This Transpo Notes roundup touches on a mix of transit stories, including:
- Leaky ceiling repairs underway at U District Station;
- New Fare Paid Zones coming to Downtown Seattle Link stations;
- Community Transit’s soon-to-launch microtransit pilot; and
- Short- and long-term Sounder S Line service changes.
U District Station’s leaky ceiling getting repairs
Work started this week to repair U District Station’s leaky ceilings. Contractors have temporarily closed portions of the sidewalk and bike lane in front the station complex on Brooklyn Avenue NE. John Gallagher, a Sound Transit spokesperson, said that contractors are expected to wrap up repairs in about a month.
Earlier this summer, Gallagher explained why the leaks were happening at such a new station — which only opened last October. “The location of the leak is on the north wall of the south entrance headhouse. We actually installed an observation well at this location and found there is constantly standing water at this location, so we assume it is ground water,” he said by email. “The issue is with the interface between the station’s underground concrete lid and a structural support beam at the surface level to support the UW building planned for construction above.” Contractors are installing better waterproof on the station lid and a new sump pump that will remove standing water on the station lid.
The leaks haven’t been without their impacts to riders. With water dripping on the platforms, Sound Transit has had to place buckets to capture the water. Even still, the inconsistency of the leaks has meant that water manages to reach the platform and spread, becoming a slip hazard. Ultimately, this has affected platform capacity and navigation. Sound Transit has tried improve safety with slip hazard cones to warn riders.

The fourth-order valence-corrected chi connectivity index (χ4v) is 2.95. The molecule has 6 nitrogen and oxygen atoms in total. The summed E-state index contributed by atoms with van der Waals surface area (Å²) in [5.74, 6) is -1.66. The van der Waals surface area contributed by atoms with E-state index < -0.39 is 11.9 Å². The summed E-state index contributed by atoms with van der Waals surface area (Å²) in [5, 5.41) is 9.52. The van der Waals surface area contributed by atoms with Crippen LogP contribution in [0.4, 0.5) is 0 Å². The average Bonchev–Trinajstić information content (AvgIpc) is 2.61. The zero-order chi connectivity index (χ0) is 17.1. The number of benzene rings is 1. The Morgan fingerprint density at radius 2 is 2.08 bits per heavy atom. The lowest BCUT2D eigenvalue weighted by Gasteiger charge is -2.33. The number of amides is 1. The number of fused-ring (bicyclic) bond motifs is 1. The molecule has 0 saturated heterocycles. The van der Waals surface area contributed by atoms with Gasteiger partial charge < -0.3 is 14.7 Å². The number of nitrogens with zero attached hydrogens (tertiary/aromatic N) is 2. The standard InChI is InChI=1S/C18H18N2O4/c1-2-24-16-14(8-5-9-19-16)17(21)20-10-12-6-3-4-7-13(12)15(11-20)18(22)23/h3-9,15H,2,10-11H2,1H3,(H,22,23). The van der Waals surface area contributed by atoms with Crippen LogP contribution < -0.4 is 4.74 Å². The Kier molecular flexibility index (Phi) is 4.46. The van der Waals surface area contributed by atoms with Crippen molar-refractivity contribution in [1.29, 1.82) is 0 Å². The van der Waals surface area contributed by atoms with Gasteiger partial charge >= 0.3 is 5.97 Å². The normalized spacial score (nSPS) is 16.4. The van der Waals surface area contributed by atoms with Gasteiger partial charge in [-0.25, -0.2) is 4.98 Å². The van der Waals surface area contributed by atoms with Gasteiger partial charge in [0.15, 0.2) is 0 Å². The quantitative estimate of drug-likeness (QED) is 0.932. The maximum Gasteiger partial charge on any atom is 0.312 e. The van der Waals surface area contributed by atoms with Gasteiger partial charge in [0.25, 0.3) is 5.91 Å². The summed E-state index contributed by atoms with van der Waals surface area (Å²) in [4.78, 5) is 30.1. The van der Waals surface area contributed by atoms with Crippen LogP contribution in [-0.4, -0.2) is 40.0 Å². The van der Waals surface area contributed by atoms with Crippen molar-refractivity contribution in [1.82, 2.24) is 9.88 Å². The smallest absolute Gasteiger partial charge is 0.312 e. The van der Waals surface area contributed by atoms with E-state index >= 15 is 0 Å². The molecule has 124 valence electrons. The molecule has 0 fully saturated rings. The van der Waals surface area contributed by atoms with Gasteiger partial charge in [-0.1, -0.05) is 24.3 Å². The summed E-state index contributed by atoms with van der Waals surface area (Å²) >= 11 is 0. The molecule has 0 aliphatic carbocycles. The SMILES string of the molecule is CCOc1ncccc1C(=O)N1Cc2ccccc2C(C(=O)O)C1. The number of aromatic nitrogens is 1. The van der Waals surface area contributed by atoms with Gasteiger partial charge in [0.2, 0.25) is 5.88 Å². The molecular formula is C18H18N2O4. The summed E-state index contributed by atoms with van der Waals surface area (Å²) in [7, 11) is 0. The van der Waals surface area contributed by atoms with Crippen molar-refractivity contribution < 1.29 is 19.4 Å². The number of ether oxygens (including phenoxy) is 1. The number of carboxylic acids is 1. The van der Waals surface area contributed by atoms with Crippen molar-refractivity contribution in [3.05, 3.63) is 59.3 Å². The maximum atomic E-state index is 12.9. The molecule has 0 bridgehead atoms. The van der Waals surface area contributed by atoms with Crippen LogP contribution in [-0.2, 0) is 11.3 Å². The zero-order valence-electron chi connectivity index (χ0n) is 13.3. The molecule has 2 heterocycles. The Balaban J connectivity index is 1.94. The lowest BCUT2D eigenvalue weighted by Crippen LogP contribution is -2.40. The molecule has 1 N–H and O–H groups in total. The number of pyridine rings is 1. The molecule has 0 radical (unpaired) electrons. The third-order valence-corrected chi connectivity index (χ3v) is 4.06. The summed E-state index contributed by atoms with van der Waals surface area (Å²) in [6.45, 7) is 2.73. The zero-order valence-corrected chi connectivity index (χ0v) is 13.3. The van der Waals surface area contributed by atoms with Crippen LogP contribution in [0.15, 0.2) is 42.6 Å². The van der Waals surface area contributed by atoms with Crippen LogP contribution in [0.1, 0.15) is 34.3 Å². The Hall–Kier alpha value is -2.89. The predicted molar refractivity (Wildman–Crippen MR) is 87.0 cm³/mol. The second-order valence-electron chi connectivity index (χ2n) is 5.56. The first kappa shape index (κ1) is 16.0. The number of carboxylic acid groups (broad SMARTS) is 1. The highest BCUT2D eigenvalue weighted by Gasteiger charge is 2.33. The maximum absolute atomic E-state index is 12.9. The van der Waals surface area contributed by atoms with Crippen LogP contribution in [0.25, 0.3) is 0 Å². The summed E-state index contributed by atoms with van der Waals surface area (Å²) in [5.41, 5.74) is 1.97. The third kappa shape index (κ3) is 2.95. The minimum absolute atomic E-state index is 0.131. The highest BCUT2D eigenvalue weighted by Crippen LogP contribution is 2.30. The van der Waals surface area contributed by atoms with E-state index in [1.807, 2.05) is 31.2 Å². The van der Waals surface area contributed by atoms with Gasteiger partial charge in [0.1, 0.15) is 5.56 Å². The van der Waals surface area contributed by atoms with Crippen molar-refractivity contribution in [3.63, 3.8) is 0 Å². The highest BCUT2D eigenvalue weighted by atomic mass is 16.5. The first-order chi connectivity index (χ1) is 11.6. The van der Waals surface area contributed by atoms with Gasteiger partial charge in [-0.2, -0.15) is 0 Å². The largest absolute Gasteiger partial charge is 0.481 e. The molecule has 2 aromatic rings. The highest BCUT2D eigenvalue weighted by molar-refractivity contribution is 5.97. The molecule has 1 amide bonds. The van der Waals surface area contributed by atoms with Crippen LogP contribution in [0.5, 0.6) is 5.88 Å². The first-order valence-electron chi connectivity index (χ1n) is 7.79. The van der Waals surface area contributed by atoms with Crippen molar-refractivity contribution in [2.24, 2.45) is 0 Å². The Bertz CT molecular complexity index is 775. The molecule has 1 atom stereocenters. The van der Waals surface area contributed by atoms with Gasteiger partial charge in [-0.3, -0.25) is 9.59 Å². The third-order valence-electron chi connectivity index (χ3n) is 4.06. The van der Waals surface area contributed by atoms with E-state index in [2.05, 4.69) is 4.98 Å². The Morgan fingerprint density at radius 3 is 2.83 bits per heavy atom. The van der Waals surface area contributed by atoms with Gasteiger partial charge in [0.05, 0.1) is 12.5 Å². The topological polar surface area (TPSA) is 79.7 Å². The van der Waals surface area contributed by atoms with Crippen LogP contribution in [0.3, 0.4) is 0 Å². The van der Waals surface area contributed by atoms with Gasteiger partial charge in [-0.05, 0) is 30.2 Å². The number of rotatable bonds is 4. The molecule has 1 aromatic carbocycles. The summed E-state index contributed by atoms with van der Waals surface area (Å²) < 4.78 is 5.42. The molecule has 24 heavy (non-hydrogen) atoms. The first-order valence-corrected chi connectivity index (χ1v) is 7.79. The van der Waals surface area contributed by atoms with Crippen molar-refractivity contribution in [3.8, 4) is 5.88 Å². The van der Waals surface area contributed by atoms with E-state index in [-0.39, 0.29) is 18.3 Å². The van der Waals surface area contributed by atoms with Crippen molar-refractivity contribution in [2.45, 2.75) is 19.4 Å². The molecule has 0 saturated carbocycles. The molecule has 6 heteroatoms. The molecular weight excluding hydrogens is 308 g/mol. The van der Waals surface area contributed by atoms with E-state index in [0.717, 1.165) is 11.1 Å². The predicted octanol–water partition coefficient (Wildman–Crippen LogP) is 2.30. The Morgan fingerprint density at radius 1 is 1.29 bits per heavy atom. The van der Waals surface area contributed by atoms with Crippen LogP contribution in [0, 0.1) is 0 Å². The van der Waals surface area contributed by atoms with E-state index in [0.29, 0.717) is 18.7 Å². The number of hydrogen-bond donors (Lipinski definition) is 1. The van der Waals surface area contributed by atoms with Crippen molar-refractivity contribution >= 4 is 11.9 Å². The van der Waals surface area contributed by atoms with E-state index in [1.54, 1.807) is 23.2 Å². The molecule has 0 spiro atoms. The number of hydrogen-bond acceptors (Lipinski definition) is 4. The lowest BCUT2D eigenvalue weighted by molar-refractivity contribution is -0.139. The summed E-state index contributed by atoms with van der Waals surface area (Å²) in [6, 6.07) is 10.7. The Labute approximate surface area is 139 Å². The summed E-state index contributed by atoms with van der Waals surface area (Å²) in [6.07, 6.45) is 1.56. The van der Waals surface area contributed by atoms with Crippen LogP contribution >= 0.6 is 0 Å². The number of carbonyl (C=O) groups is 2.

Fare Paid Zone changes coming to Downtown Seattle stations
This week, Sound Transit started making big changes to Downtown Seattle Link stations, at least for the agency’s fare strategy. New “Fare Paid Zone” signage and markings are being installed at entrances and mezzanines, similar to newer stations like U District, Roosevelt, and Northgate. The signage and markings are bright yellow like the ORCA card reads. Signage hangs above Fare Paid Zones stating “Pay to Enter” with ticket icons. Markings on the floor will include new tactile tiles, which are more physically attention-getting, to warn riders that they’re passing into the Fare Paid Zone.
The agency plans to remove ORCA card readers at the platform levels in response to this. Additional ORCA card readers, however, will be installed at the Fare Paid Zone entry areas to support the higher demand for tapping in those areas because of the change.
Before the Fare Paid Zone, riders will be able to purchase valid fare media at ticket vending machines or purchase a pass from the Transit GO Ticket app, if needed. Valid fare media will need to be activated prior to passing through marked Fare Paid Zone thresholds to reach platforms.
With ORCA card readers removed from platforms and all fare payment moved upstairs, Sound Transit will be able to implement another element of its equitable fare engagement strategy. Fare ambassadors will be able to assist riders and inspect them for valid fare media on platforms rather than onboard trains.